Crumbling UK hospitals highlight problems with reinforced autoclaved aerated concrete
01 August 2023
It was once regarded as an innovative, low-cost, lightweight building product that could be precast offsite and used to speed up the construction of buildings like schools and hospitals.
But reinforced autoclaved aerated concrete (RAAC) is now proving to be a headache for the owners of some of those buildings, which require costly interventions and even wholesale reconstruction.
A recent report by the UK’s spending watchdog, the National Audit Office (NAO) has highlighted the cost and complexity involved in dealing with RAAC.
The government there has committed to completely rebuild seven ‘structurally unsound’ hospitals built with RAAC that are now in urgent need of replacement, as part of a wider hospital building programme in England. Each hospital is expected to cost in the region of £1 billion (US$1.3 billion).
In the meantime, the UK’s government also plans eradicate RAAC from the estate of the National Health Service (NHS) in England by 2035 and allocated £685 million over five years to mitigate immediate safety risks.
Tens of thousands of RAAC panels are thought to exist in buildings across the UK, many constructed in the 1960s and 1970s, although RAAC is known to have been used from as early as the 1950s, up until the 1980s, mostly in walls and roofs in the UK.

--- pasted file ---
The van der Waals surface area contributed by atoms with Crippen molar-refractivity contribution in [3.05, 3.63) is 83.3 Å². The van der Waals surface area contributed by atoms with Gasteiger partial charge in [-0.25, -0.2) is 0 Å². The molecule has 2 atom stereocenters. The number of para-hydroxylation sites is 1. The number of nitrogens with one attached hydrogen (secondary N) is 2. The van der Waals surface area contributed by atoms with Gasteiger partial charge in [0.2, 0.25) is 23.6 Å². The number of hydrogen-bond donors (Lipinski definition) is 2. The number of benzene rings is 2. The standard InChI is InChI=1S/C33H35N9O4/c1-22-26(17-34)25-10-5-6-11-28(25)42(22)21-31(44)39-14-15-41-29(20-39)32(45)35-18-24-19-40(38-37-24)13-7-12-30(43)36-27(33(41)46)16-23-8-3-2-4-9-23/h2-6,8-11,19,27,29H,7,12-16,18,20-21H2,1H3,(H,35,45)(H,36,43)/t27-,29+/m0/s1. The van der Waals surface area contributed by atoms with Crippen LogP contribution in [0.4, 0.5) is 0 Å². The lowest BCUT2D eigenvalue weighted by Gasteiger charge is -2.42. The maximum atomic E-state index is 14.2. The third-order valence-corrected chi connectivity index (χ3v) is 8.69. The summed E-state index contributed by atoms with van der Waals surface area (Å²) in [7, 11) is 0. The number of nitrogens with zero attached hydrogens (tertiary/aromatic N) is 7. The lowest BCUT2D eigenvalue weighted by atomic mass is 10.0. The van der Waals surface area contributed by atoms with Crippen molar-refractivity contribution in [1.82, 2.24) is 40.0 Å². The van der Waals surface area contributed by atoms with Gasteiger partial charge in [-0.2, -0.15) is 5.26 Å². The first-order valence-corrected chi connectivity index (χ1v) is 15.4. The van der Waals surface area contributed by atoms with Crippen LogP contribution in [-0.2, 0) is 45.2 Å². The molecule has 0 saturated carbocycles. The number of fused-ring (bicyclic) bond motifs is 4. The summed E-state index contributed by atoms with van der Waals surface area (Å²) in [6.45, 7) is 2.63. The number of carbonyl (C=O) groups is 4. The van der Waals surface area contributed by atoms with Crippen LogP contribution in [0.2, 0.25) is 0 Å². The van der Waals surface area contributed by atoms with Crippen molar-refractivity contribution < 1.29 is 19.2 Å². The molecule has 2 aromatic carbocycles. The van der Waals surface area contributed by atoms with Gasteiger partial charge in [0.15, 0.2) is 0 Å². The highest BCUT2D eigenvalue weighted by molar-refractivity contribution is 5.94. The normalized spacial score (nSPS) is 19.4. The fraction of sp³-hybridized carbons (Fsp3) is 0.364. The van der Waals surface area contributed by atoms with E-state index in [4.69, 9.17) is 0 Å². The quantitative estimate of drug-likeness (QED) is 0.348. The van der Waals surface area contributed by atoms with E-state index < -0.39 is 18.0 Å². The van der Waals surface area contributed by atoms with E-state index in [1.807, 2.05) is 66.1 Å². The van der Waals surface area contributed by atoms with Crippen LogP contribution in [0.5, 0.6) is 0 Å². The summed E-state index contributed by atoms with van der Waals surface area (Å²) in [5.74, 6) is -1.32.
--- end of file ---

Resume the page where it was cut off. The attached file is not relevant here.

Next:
Manufacturing in the UK stopped at some point in the 1980s and although it is not clear exactly why, researchers believed that it was recognised that the material could be prone to problems.
However, RAAC wasn’t just used in the UK. It was also popular in Ireland, Australia, New Zealand and South Africa from the 1950s to the 1980s.
Some of those panels, particularly those that were poorly manufactured, installed, or maintained, have now started to reach the end of their lives and have started a process of deterioration.
When RAAC panels do fail, they can do so without warning. The roof of a UK primary school collapsed in 2018, fortunately on a weekend and without any casualties, prompting a 2019 safety alert over the material.